Formed in 2005, the Kominas (derived from kamina, the Urdu word for “scoundrel”) define themselves as taqwacore — an amalgamation of the Arabic word for Allah-fearing piety with the in-your-face energy of hardcore punk.

The word itself, and the concept it encapsulates, was created by author Michael Muhammad Knight in his breakout novel The Taqwacores — a fictional account that imagines a radical Muslim community full of riot grrls in burqas and anti-fundamentalist punk rockers. Later, the Kominas participated in a documentary of the same name with Knight. They quickly found that the project was far from what they’d discussed, altering their own experiences to serve a Muslim-reformist narrative that Knight was attempting to push throughout the course of the film. (Knight, in somewhat of a twist, is a white American who converted to Islam.) In a move that echoes the experiences that the band has suffered for most of their career, they found their identities once again reframed through the lens of an outsider’s perspective.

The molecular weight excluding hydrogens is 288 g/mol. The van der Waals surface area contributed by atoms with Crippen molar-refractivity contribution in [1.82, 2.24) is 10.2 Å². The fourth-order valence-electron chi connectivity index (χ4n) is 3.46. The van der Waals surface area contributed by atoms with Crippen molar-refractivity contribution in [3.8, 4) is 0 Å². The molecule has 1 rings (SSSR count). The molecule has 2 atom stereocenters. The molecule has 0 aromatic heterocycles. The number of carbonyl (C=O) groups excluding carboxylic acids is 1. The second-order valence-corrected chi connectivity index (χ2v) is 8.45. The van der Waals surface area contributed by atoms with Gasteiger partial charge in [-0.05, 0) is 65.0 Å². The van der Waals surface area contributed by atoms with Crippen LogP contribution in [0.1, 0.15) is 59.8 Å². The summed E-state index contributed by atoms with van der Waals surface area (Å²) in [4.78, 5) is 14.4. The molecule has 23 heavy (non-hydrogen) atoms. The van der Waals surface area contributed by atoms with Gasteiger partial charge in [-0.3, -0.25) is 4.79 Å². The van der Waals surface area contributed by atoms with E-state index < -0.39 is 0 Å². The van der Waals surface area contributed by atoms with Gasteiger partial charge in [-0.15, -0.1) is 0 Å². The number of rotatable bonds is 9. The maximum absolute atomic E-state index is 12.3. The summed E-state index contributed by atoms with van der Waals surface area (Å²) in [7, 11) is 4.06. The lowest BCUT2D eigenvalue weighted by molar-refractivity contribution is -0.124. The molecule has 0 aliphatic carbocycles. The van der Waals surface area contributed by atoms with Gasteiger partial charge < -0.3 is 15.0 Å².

“Even with 10 years of work [as a band] and a lot more presence of color in the media, there’s still an editor at the top that . . . will insist upon [the tidying up of] the shaggier ends of our identity . . . Those ends are always snipped off,” Ray says, speaking to the band’s prevalent portrayal in the press as Muslims attempting to “reform their culture.”

The band’s songs, which address racial and social justice issues, are meant to be complex, at times cheeky, takes on the world as they experience it. But as Ray says,“Regardless of how many nuances and intricacies and differences we have, and how often we try to break the stereotypes that are imposed upon us, it will be read by those who choose to read it in a narrower context as just feeding stereotypes.”